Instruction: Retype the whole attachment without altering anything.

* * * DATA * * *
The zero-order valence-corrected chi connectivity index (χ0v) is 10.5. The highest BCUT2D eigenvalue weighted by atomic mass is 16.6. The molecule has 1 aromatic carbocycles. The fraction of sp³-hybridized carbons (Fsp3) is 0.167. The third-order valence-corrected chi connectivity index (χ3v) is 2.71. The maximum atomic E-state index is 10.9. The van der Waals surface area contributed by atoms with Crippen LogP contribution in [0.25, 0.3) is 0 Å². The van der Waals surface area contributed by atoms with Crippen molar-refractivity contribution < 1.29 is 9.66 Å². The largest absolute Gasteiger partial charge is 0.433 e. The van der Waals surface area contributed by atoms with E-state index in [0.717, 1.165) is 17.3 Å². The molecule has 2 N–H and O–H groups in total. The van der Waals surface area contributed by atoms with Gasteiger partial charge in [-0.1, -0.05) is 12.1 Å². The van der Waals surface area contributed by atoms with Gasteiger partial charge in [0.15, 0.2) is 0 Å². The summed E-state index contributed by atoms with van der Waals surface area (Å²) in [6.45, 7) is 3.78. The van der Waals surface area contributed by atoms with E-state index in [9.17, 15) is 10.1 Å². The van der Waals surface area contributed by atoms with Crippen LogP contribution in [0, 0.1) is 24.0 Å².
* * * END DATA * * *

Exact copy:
The zero-order valence-corrected chi connectivity index (χ0v) is 10.5. The highest BCUT2D eigenvalue weighted by atomic mass is 16.6. The molecule has 1 aromatic carbocycles. The fraction of sp³-hybridized carbons (Fsp3) is 0.167. The third-order valence-corrected chi connectivity index (χ3v) is 2.71. The maximum atomic E-state index is 10.9. The van der Waals surface area contributed by atoms with Crippen LogP contribution in [0.25, 0.3) is 0 Å². The van der Waals surface area contributed by atoms with Crippen molar-refractivity contribution < 1.29 is 9.66 Å². The largest absolute Gasteiger partial charge is 0.433 e. The van der Waals surface area contributed by atoms with E-state index in [0.717, 1.165) is 17.3 Å². The molecule has 2 N–H and O–H groups in total. The van der Waals surface area contributed by atoms with Gasteiger partial charge in [-0.1, -0.05) is 12.1 Å². The van der Waals surface area contributed by atoms with Gasteiger partial charge in [0.15, 0.2) is 0 Å². The summed E-state index contributed by atoms with van der Waals surface area (Å²) in [6.45, 7) is 3.78. The van der Waals surface area contributed by atoms with E-state index in [9.17, 15) is 10.1 Å². The van der Waals surface area contributed by atoms with Crippen LogP contribution in [0, 0.1) is 24.0 Å².